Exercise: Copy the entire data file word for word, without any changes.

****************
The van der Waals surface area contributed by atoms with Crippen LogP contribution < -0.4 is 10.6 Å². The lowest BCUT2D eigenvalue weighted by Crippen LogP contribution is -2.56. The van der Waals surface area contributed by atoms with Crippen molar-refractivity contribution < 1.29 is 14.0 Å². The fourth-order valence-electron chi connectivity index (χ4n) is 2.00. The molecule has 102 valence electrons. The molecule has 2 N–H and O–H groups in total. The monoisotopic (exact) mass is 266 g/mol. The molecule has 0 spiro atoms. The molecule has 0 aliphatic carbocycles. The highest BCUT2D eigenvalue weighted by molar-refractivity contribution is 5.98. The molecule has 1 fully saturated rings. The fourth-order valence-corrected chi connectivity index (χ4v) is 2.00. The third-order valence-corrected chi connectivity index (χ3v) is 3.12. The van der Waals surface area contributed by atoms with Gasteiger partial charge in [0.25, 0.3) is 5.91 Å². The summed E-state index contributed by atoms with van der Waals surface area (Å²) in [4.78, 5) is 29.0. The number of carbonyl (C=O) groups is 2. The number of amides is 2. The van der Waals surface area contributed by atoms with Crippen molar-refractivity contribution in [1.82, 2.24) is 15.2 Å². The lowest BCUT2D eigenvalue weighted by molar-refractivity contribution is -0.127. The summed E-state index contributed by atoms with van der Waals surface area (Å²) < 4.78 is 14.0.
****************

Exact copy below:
The van der Waals surface area contributed by atoms with Crippen LogP contribution < -0.4 is 10.6 Å². The lowest BCUT2D eigenvalue weighted by Crippen LogP contribution is -2.56. The van der Waals surface area contributed by atoms with Crippen molar-refractivity contribution < 1.29 is 14.0 Å². The fourth-order valence-electron chi connectivity index (χ4n) is 2.00. The molecule has 102 valence electrons. The molecule has 2 N–H and O–H groups in total. The monoisotopic (exact) mass is 266 g/mol. The molecule has 0 spiro atoms. The molecule has 0 aliphatic carbocycles. The highest BCUT2D eigenvalue weighted by molar-refractivity contribution is 5.98. The molecule has 1 fully saturated rings. The fourth-order valence-corrected chi connectivity index (χ4v) is 2.00. The third-order valence-corrected chi connectivity index (χ3v) is 3.12. The van der Waals surface area contributed by atoms with Gasteiger partial charge in [0.25, 0.3) is 5.91 Å². The summed E-state index contributed by atoms with van der Waals surface area (Å²) in [4.78, 5) is 29.0. The number of carbonyl (C=O) groups is 2. The number of amides is 2. The van der Waals surface area contributed by atoms with Crippen molar-refractivity contribution in [1.82, 2.24) is 15.2 Å². The lowest BCUT2D eigenvalue weighted by molar-refractivity contribution is -0.127. The summed E-state index contributed by atoms with van der Waals surface area (Å²) < 4.78 is 14.0.